protests and Vietnam—
opposition to the draft—
nongovernmental organizations (NGOs)—
activists influence on NGOs—
Twenty-First Century Challenges
Identifying Policies to Pursue in the National Interest
what policies to pursue?—
pre- and post-9/11—
Iran and uranium—
Israel and Palestine—
decision to intervene—
Critics of Bush Doctrine say—
Transnational Threats to Peace
terrorists as nonstate actors—
Drug and Environmental Problems
Three tactics used by the United States against illegal drugs—
1987 Montreal Protocol—
UN Rio Earth Summit—
1997 Kyoto Conference on Global Climate Change—
Choosing Between Unilateralism and Multilateralism
how should U.S. interact with the world—
problem for policy makers—
in the twenty-first century—
lessons learned in Iraq—
Multilateralism and Unilateralism in American Foreign Policy—
1) What early president warned in his farewell address to the nation against
entanglement in foreign alliances?
a. George Washington
b. Thomas Jefferson
c. James Monroe
d. Theodore Roosevelt
2) Under the leadership of this president, the United States sent a naval squadron to
Panama to help it win independence from Colombia, intervened in the Caribbean
and Latin America numerous times, and expanded on the Monroe Doctrine to
include U.S. intervention as an international police power. Name the president.
a. James Monroe
b. Theodore Roosevelt
c. Franklin Roosevelt
d. George W. Bush
3) The “war to end all wars” was the
a. War of 1812.
b. Spanish-American War
c. first world war.
d. second world war.
4) A Republican-controlled Congress in 1930 dramatically raised tariffs as a
response to European economic reconstruction with the passage of the
a. Roosevelt Corollary.
b. Treaty of Versailles.
c. Taft-Hartley Act.
d. Smoot-Hawley Act.
5) An isolationist Congress, seeking to keep the United States from becoming
involved in foreign conflict in the 1930s passed a number of
a. Interventionist Acts.
b. collective security agreements.
c. resolutions condemning Democratic President Franklin Roosevelt.
d. Neutrality Acts.
6) A few days after a U.S. declaration of war against Japan on December 8, 1941,
the United States, which countries declared war against the United States?
a. Germany and the Soviet Union.
b. Germany and China.
c. Germany and Italy.
d. Germany, Italy, and France.
7) The birth of the nuclear age occurred with
a. the development of the atomic bomb by the Soviet Union.
b. the American dropping of atomic bombs on Berlin and Hiroshima.
c. the American dropping of atomic bombs on Hiroshima and Nagasaki.
d. the American development of the hydrogen bomb.
Turkey, was called the
a. Roosevelt Doctrine.
b. Truman Doctrine.
c. Churchill Doctrine.
d. Marshall Plan.
9) The first peacetime military alliance joined by the United States was
c. the League of Nations.
d. the Organization of American States.
10) During the late 1960s and 1970s, the relaxation of tensions between the Soviet
Union and the United States was called
a. a thaw.
b. a respite.
11) The policy that the United States would provide arms and military equipment to
countries but not do the fighting for them was called the Doctrine.
12) The dramatic relaxation of tensions between the United States and the Soviet
Union and the decision to not subdue rebellions in Eastern Europe in 1989 came
under the leadership of
a. Nikita Khrushchev.
b. Mikhail Gorbachev.
c. Boris Yeltsen.
d. Vladimir Putin.
13) One of the greatest foreign policy advantages the president has over Congress is
a. the power to declare war.
b. greater access to and control over information.
c. treaty power.
d. All of the above.
14) The president has the power to make treaties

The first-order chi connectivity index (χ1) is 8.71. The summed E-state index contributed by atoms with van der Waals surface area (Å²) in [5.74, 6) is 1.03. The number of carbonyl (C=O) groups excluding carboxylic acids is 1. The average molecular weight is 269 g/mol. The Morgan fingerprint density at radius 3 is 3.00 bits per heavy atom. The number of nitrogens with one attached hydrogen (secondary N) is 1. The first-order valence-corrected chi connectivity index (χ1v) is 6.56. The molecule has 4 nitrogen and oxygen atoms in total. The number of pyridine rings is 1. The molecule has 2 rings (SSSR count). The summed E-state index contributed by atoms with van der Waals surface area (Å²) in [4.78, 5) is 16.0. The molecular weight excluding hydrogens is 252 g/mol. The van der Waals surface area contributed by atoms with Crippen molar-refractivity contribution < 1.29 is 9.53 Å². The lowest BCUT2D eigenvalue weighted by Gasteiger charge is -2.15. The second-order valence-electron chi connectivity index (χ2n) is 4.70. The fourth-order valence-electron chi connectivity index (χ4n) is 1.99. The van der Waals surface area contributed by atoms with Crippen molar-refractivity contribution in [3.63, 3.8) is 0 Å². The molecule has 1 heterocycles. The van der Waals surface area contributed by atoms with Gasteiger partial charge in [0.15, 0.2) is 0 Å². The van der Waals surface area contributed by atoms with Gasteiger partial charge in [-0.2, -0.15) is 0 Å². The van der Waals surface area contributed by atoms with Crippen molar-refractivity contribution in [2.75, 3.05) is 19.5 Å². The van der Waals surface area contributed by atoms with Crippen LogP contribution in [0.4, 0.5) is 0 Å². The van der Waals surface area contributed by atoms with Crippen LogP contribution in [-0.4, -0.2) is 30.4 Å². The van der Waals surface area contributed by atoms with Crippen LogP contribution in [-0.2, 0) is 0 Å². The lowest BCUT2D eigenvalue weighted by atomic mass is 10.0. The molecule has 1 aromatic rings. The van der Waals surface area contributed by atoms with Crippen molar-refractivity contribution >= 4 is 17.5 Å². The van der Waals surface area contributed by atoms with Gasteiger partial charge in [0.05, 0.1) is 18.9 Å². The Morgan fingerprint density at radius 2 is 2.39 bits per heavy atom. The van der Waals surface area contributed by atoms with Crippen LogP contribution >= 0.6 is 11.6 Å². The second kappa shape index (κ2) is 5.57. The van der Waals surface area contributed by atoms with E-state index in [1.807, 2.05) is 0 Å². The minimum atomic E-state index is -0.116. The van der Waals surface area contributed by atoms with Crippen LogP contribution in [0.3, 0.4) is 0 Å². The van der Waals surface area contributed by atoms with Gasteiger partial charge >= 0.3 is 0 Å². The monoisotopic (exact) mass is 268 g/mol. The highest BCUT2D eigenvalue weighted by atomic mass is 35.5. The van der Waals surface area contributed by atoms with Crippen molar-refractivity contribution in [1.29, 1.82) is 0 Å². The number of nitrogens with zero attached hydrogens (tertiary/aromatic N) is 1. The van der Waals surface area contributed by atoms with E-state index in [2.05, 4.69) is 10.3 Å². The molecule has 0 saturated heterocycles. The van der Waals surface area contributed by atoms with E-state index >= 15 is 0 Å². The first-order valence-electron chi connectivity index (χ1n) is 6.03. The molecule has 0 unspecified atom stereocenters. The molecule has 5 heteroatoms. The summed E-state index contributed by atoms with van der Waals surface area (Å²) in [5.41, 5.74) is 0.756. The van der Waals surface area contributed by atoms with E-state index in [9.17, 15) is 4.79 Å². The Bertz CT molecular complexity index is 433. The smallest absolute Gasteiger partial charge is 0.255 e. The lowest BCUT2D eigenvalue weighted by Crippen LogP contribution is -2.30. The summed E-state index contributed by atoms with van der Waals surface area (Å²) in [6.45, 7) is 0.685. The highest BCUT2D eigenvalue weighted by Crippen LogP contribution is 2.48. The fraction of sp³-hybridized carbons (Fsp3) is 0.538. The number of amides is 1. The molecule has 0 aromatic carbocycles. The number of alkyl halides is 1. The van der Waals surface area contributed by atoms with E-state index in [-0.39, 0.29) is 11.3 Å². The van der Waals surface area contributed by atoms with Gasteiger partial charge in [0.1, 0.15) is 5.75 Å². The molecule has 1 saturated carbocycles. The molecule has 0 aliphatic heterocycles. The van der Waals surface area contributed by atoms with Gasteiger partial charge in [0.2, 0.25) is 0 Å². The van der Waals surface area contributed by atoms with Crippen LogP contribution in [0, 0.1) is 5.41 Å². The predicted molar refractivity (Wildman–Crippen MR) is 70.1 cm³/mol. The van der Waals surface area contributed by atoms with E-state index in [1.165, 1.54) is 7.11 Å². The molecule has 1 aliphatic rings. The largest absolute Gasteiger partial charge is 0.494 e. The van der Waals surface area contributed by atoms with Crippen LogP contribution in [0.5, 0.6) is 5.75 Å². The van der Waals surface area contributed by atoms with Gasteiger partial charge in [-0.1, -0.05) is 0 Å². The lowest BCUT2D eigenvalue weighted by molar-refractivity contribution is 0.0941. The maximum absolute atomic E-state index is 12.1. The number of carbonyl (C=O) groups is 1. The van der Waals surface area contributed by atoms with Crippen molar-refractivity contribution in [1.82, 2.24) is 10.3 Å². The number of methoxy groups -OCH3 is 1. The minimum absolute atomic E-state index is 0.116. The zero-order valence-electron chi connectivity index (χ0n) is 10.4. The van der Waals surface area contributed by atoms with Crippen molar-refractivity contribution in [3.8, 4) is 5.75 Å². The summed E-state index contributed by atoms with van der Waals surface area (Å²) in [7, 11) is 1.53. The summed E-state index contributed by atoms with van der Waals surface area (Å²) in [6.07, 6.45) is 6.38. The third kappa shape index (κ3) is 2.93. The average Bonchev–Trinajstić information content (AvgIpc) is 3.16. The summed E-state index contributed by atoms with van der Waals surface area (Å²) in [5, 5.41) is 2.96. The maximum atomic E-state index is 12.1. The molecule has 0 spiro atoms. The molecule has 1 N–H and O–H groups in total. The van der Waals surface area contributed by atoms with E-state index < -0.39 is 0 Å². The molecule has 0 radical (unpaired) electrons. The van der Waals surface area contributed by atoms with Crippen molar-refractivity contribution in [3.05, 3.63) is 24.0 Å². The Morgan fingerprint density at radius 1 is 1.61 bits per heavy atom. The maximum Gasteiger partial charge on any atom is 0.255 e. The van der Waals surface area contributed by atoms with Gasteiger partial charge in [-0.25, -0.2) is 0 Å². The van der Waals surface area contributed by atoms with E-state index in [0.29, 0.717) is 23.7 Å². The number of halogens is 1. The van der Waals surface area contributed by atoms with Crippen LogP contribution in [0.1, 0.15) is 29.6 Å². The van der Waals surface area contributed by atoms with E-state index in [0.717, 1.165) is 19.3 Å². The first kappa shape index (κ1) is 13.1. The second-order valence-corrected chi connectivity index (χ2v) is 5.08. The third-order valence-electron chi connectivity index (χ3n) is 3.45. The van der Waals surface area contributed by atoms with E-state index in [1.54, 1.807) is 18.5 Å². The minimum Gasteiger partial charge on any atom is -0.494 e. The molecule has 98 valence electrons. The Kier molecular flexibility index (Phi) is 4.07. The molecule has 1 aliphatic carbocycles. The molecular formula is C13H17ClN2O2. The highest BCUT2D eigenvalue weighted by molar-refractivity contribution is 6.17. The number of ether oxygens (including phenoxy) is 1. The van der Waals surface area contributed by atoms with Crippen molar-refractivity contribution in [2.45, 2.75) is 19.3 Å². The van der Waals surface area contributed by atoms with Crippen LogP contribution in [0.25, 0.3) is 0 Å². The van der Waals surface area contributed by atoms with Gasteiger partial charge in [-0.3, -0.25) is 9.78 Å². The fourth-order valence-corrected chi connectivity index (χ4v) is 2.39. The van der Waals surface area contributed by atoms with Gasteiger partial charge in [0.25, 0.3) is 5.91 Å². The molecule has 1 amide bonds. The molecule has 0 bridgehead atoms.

b. with the consent of the House.
c. with the consent of the Senate.
d. with the consent of both houses of Congress.
15) A U.S. government-to-foreign government accord binding only the current
a. executive order.
d. executive agreement.
1) Manifest Destiny was a declaration by the United States that European powers
should not involve themselves in our sphere of influence in the Western
2) The European Recovery Program, better known as the Marshall Plan, provided a
massive transfer of aid to Western Europe after WWII in order to rebuild the basis
for strong economies.
3) The doctrine of mutual assured destruction (MAD) deterred the United States and
the Soviet Union from attacking one another with nuclear weapons during the
4) The Cuban Missile Crisis of 1962 brought the world closer to nuclear war than at
5) Jimmy Carter dramatically decreased military funding and enhanced relations
with the Soviet Union as a result of the Soviet invasion of Afghanistan.
6) The president is preeminent in foreign and military policy making.
7) Congress rarely plays a significant role in foreign policy.
8) John F. Kennedy warned against a military-industrial complex in his 1961
9) Public action can lead to a change in foreign policy.
10) Solid evidence of the presence of weapons of mass destruction was discovered
prior to the U.S. invasion of Iraq.
ESSAY AND SHORT ANSWER QUESTIONS
1) What were the views of the Framers on foreign affairs?
2) What is an executive agreement, and why is it important?
3) What is isolationism? When and why did the U.S. adopt this policy?
4) Discuss the Truman Doctrine, the Marshall Plan, and NATO.
5) What is MAD?
6) Discuss the early history of U.S. military and foreign policy from the early days
of the country through World War I.
7) Explain how the U.S. became a world leader in WWII and the role it played in the
Cold War. What was the Cold War, and why is it so significant historically and in
our present development of foreign and military policy?
8) Discuss the role of the executive branch in foreign policy making.
9) Discuss executive-legislative conflict in the realm of foreign and defense policies.
What other actors also vie for influence in these decisions, and how effective
10) Discuss President George W. Bush’s initial rationale for the U.S. invasion of Iraq
in 2003? What errors were made or falsehoods told to lead the U.S. into invading
Iraq? What purpose has the war there served?